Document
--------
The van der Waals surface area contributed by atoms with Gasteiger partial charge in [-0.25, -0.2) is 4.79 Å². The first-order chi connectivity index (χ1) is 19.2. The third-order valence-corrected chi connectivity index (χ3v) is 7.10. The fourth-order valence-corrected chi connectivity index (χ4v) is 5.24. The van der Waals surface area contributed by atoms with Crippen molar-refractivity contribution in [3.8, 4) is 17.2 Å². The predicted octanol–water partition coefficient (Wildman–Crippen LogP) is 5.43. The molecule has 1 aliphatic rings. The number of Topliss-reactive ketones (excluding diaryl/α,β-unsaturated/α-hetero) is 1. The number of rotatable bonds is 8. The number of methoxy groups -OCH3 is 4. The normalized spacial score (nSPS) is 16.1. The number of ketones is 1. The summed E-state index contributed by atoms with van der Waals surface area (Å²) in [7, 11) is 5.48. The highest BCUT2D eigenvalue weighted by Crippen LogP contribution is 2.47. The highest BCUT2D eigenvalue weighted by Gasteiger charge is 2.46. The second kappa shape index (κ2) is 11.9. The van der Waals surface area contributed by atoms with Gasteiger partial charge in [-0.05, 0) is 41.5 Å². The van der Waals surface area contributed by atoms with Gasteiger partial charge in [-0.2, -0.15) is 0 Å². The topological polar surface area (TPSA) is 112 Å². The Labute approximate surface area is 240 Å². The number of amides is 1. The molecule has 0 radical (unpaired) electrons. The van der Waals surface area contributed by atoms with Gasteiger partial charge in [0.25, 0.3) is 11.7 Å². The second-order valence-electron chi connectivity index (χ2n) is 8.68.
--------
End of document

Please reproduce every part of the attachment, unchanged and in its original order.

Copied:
The van der Waals surface area contributed by atoms with Gasteiger partial charge in [-0.25, -0.2) is 4.79 Å². The first-order chi connectivity index (χ1) is 19.2. The third-order valence-corrected chi connectivity index (χ3v) is 7.10. The fourth-order valence-corrected chi connectivity index (χ4v) is 5.24. The van der Waals surface area contributed by atoms with Crippen molar-refractivity contribution in [3.8, 4) is 17.2 Å². The predicted octanol–water partition coefficient (Wildman–Crippen LogP) is 5.43. The molecule has 1 aliphatic rings. The number of Topliss-reactive ketones (excluding diaryl/α,β-unsaturated/α-hetero) is 1. The number of rotatable bonds is 8. The number of methoxy groups -OCH3 is 4. The normalized spacial score (nSPS) is 16.1. The number of ketones is 1. The summed E-state index contributed by atoms with van der Waals surface area (Å²) in [7, 11) is 5.48. The highest BCUT2D eigenvalue weighted by Crippen LogP contribution is 2.47. The highest BCUT2D eigenvalue weighted by Gasteiger charge is 2.46. The second kappa shape index (κ2) is 11.9. The van der Waals surface area contributed by atoms with Gasteiger partial charge in [-0.05, 0) is 41.5 Å². The van der Waals surface area contributed by atoms with Gasteiger partial charge in [-0.2, -0.15) is 0 Å². The topological polar surface area (TPSA) is 112 Å². The Labute approximate surface area is 240 Å². The number of amides is 1. The molecule has 0 radical (unpaired) electrons. The van der Waals surface area contributed by atoms with Gasteiger partial charge in [0.25, 0.3) is 11.7 Å². The second-order valence-electron chi connectivity index (χ2n) is 8.68.